The great leveler: 20 years of Regulation FD
If you’ve picked up an issue of IR Magazine or been to an investor relations conference during the last three years, you’ll be aware of the time spent discussing Mifid II. As a profession, we’ve spent countless hours and column inches discussing the lasting effects of the EU’s regulation on corporate access, sell-side compensation and targeting. But Mifid II had a predecessor and this year marks the 20th anniversary of Regulation Fair Disclosure, the US ruling that fundamentally changed banking research, issuers’ disclosures and the nature of investor meetings.
Reg FD enshrined the principle that all investors or potential investors should have access to the same information at the same time. In doing so, it closed back channels and altered cozy relationships that previously existed between banks, executives and investors. It created the template for the investor meetings that are organized today and appointed IR professionals as the internal enforcers of staying onside – only disclosing publicly available information. By this time, investor relations had emerged as a distinct entity, separate from financial communications. But Reg FD suddenly placed IR professionals in the same room as their CEO, CFO and extended management team, outlining what’s been disclosed and how it can be discussed at events and meetings.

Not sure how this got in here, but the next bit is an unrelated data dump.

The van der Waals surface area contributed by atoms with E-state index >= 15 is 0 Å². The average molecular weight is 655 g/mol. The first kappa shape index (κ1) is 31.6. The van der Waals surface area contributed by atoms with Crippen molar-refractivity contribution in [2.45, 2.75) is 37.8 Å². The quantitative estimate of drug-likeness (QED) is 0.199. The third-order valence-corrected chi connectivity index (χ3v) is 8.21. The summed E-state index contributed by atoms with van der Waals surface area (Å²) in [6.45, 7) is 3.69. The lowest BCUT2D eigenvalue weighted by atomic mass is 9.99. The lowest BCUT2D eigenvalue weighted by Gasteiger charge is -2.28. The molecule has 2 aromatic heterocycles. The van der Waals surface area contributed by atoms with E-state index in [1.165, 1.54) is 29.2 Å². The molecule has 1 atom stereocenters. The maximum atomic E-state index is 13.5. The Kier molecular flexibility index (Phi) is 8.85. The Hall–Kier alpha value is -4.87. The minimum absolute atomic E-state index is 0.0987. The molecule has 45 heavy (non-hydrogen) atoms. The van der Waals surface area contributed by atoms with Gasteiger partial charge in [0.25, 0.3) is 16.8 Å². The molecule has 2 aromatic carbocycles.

Democratizing the flow of information
Reg FD democratized the flow of information, according to Mark Aaron, former vice president of investor relations at Tiffany & Co. ‘Reg FD leveled the playing field: communication had to adhere to certain standards and guidelines of what the company had already disclosed,’ he explains.
Aaron says there was a lot of consternation among IR professionals when the regulation was first implemented because they worried that they could never again sit down with investors and share information with them. The legal departments of companies were up in arms and causing IR professionals further headaches because of their worries over what could and could not be disclosed under the new rules.
Many IR professionals thought they could no longer tell investors anything of substance, which Aaron dismisses. ‘I would talk to lots of people about a lot of meaningful things at Tiffany, but it was already disclosed,’ he says. ‘I could deviate from the standard talking points, as long as I wasn’t disclosing anything non-public and material. I wasn’t going to tell anybody anything that other people didn’t know.’